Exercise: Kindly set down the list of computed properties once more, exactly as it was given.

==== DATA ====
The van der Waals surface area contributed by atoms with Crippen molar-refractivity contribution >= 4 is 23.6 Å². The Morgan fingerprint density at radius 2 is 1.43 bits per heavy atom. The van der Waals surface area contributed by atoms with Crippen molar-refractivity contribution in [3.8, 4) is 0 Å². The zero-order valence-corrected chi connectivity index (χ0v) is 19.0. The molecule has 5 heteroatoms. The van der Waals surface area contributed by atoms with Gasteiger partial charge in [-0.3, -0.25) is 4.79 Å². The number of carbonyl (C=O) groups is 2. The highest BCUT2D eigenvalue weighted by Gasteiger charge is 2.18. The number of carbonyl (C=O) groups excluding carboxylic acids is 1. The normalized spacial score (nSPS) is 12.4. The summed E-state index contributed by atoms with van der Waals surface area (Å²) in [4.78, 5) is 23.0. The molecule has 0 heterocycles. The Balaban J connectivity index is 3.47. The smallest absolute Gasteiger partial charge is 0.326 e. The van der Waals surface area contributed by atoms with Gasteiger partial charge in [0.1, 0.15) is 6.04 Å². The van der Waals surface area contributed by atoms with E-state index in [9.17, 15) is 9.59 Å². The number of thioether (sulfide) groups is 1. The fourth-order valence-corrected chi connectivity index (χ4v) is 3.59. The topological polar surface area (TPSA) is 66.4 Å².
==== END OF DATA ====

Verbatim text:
The van der Waals surface area contributed by atoms with Crippen molar-refractivity contribution >= 4 is 23.6 Å². The Morgan fingerprint density at radius 2 is 1.43 bits per heavy atom. The van der Waals surface area contributed by atoms with Crippen molar-refractivity contribution in [3.8, 4) is 0 Å². The zero-order valence-corrected chi connectivity index (χ0v) is 19.0. The molecule has 5 heteroatoms. The van der Waals surface area contributed by atoms with Gasteiger partial charge in [-0.3, -0.25) is 4.79 Å². The number of carbonyl (C=O) groups is 2. The highest BCUT2D eigenvalue weighted by Gasteiger charge is 2.18. The number of carbonyl (C=O) groups excluding carboxylic acids is 1. The normalized spacial score (nSPS) is 12.4. The summed E-state index contributed by atoms with van der Waals surface area (Å²) in [4.78, 5) is 23.0. The molecule has 0 heterocycles. The Balaban J connectivity index is 3.47. The smallest absolute Gasteiger partial charge is 0.326 e. The van der Waals surface area contributed by atoms with Gasteiger partial charge in [0.1, 0.15) is 6.04 Å². The van der Waals surface area contributed by atoms with E-state index in [9.17, 15) is 9.59 Å². The number of thioether (sulfide) groups is 1. The fourth-order valence-corrected chi connectivity index (χ4v) is 3.59. The topological polar surface area (TPSA) is 66.4 Å².